Two new lab buildings being designed on McGrath Highway at Medford Street
(Somerville Wire) – US2, the developer currently leading the 17-acre building project in the heart of Union Square, recently purchased another property on the edge of the square, and is proposing to build nearly a million gross square feet of additional lab and commercial space there.
US2 had its first public meeting as the new owners of 200 McGrath Highway on Aug. 24. Facilitated by Ward 3 City Councilor Ben Ewen-Campen, the virtual meeting included presentations from the former development team, led by Spaulding & Slye Investments and Capital Hall Partners, which remain partners in the Gateway Innovation Center Project.
Daniel St. Clair from Spaulding & Slye Investments explained why they partnered with US2. “As a natural progression of this project, and its need for larger capital partners and additional development horsepower, we identified US2 with their partner, USAA, that team, as the right development partner for the project, earlier this summer. The US2/USAA team brings scale, development expertise, and a long history of community-focused development in the Union Square area. We are very pleased to have them on the team.”
This was the fifth public meeting about the project, part of a process that began several years ago. As they prepare a Master Plan, which must be approved by the Planning Board, the developers are focusing on the higher-level design issues such as size of buildings, number of parking spots, and open space.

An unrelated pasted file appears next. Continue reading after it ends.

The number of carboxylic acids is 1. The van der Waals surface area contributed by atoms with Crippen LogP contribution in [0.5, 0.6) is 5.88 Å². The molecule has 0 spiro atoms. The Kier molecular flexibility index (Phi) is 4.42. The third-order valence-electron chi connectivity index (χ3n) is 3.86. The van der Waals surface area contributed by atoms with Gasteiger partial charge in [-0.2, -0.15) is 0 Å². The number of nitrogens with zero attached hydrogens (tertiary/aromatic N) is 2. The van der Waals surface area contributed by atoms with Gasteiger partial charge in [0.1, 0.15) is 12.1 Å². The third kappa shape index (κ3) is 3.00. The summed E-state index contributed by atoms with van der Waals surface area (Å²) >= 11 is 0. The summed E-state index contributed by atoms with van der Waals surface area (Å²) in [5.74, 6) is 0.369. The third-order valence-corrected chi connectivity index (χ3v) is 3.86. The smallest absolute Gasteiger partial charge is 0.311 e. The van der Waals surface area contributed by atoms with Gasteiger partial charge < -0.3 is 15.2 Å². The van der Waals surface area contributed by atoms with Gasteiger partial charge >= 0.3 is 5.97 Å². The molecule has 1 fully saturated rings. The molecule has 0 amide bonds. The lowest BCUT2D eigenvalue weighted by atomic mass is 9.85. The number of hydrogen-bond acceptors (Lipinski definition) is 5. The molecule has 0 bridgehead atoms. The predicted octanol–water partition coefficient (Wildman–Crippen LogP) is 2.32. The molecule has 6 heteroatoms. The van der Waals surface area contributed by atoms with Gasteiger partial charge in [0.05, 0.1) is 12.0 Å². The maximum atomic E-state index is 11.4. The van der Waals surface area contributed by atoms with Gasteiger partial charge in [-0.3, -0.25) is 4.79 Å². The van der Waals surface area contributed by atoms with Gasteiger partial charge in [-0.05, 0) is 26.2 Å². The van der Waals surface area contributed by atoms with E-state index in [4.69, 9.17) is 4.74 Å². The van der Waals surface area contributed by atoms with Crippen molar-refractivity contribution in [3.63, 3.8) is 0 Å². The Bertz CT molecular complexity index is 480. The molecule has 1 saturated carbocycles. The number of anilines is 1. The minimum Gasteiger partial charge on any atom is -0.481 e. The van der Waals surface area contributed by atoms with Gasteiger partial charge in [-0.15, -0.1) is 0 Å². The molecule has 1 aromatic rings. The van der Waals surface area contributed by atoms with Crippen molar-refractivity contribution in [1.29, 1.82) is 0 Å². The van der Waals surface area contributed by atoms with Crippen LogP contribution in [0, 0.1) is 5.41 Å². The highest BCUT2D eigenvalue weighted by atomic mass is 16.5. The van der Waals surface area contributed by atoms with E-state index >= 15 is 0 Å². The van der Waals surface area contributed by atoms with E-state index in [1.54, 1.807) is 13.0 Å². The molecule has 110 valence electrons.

B.K. Boley, senior principal at Stantec Architecture, presented the revised plans. His presentation was built on the concepts aired at previous meetings, and the feedback received from the City, community members, and the market, the developers said.
The previous proposal, presented last October, offered one 20-story and one 14-story building, totaling 1.2 million gross square feet, with 900 below-grade parking spaces.
The developers’ revised proposal has reduced square footage by 18 percent, lopped off six stories, and subtracted 312 parking spaces.
Five percent of the space would be reserved for “arts and creative enterprises,” as defined by the City’s zoning rules. At the eastern edge of the property, a 7,860-square-foot public park would be created on Somerville Avenue Extension. The development would have two underground parking garages with vehicle access from Medford Street and Somerville Avenue Extension, as well as two bicycle parking lots.